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Sputnik Spawned a Moonwatch Madness

J. Allen Hynek got the call at 6:30 p.m., October 4, 1957.The associate director of the Smithsonian Astrophysical Observatory, near Boston, hung up and told a colleague: "There's a Russian satellite up."Sputnik's launch shocked the public: scientists were surprised only that the Russians did it fi...

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J. Allen Hynek got the call at 6:30 p.m., October 4, 1957.

The associate director of the Smithsonian Astrophysical Observatory, near Boston, hung up and told a colleague: "There's a Russian satellite up."

Sputnik's launch shocked the public: scientists were surprised only that the Russians did it first—earlier that year, researchers worldwide had agreed their countries would send up satellites to study the planet. In anticipation, observatory director Fred Whipple had summoned amateur astronomers—to be called Moonwatchers—to track any satellites. After Sputnik, 83 teams in 20 countries (above, in Pretoria, South Africa) rushed to their posts. By 1959, some 230 teams were tracking two dozen satellites; the teams' data led to an accurate measure of the Earth's size and shape.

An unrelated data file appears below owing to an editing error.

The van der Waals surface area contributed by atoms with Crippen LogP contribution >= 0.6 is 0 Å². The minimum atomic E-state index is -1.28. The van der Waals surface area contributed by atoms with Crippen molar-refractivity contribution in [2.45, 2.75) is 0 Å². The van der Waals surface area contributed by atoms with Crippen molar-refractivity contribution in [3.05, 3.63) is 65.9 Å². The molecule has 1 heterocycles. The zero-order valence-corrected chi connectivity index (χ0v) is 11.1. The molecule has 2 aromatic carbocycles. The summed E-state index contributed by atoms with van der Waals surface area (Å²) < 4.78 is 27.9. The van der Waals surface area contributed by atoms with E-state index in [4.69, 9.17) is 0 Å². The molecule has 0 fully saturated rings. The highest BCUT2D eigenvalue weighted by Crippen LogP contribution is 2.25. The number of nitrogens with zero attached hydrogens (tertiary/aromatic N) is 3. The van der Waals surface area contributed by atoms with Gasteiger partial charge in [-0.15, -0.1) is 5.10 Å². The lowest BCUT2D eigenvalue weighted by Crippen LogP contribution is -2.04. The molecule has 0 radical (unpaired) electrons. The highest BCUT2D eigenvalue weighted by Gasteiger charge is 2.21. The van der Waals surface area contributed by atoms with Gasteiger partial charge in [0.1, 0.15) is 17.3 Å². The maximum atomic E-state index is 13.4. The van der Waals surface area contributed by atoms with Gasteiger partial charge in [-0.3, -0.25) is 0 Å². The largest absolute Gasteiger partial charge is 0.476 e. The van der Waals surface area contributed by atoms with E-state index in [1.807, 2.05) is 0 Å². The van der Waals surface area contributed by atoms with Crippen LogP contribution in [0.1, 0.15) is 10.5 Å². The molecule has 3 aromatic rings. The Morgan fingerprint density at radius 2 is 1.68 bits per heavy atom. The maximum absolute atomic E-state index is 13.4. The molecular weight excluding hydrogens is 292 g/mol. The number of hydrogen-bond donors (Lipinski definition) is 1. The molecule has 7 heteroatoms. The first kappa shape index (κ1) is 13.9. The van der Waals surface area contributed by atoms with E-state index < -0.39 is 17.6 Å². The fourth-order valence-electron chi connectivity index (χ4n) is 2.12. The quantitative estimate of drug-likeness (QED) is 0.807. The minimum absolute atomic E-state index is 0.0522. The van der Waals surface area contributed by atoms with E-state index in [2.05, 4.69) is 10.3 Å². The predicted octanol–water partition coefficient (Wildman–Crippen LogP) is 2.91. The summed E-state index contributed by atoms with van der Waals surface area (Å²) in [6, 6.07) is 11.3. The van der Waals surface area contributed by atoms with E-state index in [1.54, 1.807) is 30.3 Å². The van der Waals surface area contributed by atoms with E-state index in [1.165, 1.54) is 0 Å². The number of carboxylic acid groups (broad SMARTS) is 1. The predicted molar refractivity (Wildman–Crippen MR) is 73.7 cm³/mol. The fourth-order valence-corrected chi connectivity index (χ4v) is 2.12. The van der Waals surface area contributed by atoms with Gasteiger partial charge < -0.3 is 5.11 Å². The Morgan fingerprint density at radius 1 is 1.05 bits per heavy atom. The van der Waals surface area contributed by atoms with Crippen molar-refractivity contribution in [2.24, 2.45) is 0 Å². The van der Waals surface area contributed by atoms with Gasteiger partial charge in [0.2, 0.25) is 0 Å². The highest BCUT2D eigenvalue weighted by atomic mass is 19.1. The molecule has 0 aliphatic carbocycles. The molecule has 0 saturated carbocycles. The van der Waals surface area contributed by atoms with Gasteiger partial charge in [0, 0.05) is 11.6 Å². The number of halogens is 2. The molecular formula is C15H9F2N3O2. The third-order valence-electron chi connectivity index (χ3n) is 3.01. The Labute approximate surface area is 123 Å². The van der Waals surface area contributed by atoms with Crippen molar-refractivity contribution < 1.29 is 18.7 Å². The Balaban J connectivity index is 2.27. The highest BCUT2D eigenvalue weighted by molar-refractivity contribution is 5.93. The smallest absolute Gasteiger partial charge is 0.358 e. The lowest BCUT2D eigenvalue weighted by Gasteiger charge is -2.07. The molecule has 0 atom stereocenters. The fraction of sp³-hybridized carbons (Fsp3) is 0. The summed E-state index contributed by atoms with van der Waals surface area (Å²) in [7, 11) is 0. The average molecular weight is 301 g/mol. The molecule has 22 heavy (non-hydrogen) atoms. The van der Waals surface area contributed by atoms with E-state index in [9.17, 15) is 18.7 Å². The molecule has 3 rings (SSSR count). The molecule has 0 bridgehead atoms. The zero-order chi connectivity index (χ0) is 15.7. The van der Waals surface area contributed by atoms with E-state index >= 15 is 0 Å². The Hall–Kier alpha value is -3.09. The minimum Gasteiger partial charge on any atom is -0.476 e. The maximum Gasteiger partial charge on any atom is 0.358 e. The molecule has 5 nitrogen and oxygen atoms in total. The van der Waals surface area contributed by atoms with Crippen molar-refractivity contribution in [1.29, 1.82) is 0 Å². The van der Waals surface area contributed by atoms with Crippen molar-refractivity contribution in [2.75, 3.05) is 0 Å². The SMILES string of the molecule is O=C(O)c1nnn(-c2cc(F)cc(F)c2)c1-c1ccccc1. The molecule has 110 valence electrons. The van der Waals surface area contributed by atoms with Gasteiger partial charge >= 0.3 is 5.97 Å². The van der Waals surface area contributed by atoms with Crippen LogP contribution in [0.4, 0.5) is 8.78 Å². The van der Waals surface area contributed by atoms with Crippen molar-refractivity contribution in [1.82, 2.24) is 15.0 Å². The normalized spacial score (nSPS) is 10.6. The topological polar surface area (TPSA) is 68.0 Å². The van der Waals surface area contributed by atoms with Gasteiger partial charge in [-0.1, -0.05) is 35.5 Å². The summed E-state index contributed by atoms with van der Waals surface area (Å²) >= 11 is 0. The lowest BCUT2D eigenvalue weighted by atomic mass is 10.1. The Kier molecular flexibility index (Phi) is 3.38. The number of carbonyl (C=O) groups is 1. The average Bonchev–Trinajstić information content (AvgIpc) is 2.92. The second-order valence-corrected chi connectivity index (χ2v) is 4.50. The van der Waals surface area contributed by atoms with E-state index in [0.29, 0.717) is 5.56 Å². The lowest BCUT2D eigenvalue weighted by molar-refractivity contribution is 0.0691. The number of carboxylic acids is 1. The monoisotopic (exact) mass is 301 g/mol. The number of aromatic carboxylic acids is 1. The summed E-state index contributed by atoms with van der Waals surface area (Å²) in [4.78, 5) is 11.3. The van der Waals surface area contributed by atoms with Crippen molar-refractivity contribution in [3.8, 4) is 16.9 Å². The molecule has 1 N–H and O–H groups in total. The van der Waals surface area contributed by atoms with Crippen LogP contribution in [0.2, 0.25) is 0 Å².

Cameras replaced the Moonwatchers by 1975. Hynek, who died in 1986, went on to study UFOs. In 1972 he coined the phrase "close encounters of the third kind."

( Courtesy of the Smithsonian Institution Archives, image #96-960)
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About Beth Py-Lieberman
Beth Py-Lieberman

Beth Py-Lieberman is the museums editor, covering exhibitions, events and happenings at the Smithsonian Institution. She has been a member of the Smithsonian team for more than two decades.

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